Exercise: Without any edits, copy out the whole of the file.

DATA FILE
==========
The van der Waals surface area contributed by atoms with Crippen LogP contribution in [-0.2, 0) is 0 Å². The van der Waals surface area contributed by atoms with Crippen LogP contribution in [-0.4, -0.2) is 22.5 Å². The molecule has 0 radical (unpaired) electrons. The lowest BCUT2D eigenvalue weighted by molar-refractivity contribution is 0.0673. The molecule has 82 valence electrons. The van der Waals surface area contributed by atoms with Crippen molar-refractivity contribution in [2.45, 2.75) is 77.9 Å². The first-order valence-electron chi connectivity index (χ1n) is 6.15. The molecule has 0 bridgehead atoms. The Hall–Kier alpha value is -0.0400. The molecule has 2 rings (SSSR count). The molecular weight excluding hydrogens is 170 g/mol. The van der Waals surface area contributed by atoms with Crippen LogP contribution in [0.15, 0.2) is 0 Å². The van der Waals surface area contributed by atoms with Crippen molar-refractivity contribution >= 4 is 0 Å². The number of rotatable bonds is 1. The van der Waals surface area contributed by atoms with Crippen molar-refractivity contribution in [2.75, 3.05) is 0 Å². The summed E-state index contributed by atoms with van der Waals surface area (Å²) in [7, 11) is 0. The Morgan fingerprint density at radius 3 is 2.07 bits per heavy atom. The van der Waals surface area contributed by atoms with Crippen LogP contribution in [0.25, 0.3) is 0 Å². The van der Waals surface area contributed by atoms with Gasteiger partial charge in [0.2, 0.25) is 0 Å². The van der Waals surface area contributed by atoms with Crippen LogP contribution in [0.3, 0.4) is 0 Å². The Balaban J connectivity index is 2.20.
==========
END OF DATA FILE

The van der Waals surface area contributed by atoms with Crippen LogP contribution in [-0.2, 0) is 0 Å². The van der Waals surface area contributed by atoms with Crippen LogP contribution in [-0.4, -0.2) is 22.5 Å². The molecule has 0 radical (unpaired) electrons. The lowest BCUT2D eigenvalue weighted by molar-refractivity contribution is 0.0673. The molecule has 82 valence electrons. The van der Waals surface area contributed by atoms with Crippen molar-refractivity contribution in [2.45, 2.75) is 77.9 Å². The first-order valence-electron chi connectivity index (χ1n) is 6.15. The molecule has 0 bridgehead atoms. The Hall–Kier alpha value is -0.0400. The molecule has 2 rings (SSSR count). The molecular weight excluding hydrogens is 170 g/mol. The van der Waals surface area contributed by atoms with Crippen LogP contribution in [0.15, 0.2) is 0 Å². The van der Waals surface area contributed by atoms with Crippen molar-refractivity contribution >= 4 is 0 Å². The number of rotatable bonds is 1. The van der Waals surface area contributed by atoms with Crippen molar-refractivity contribution in [2.75, 3.05) is 0 Å². The summed E-state index contributed by atoms with van der Waals surface area (Å²) in [7, 11) is 0. The Morgan fingerprint density at radius 3 is 2.07 bits per heavy atom. The van der Waals surface area contributed by atoms with Crippen LogP contribution in [0.25, 0.3) is 0 Å². The van der Waals surface area contributed by atoms with Gasteiger partial charge in [0.2, 0.25) is 0 Å². The van der Waals surface area contributed by atoms with Crippen LogP contribution in [0.3, 0.4) is 0 Å². The Balaban J connectivity index is 2.20.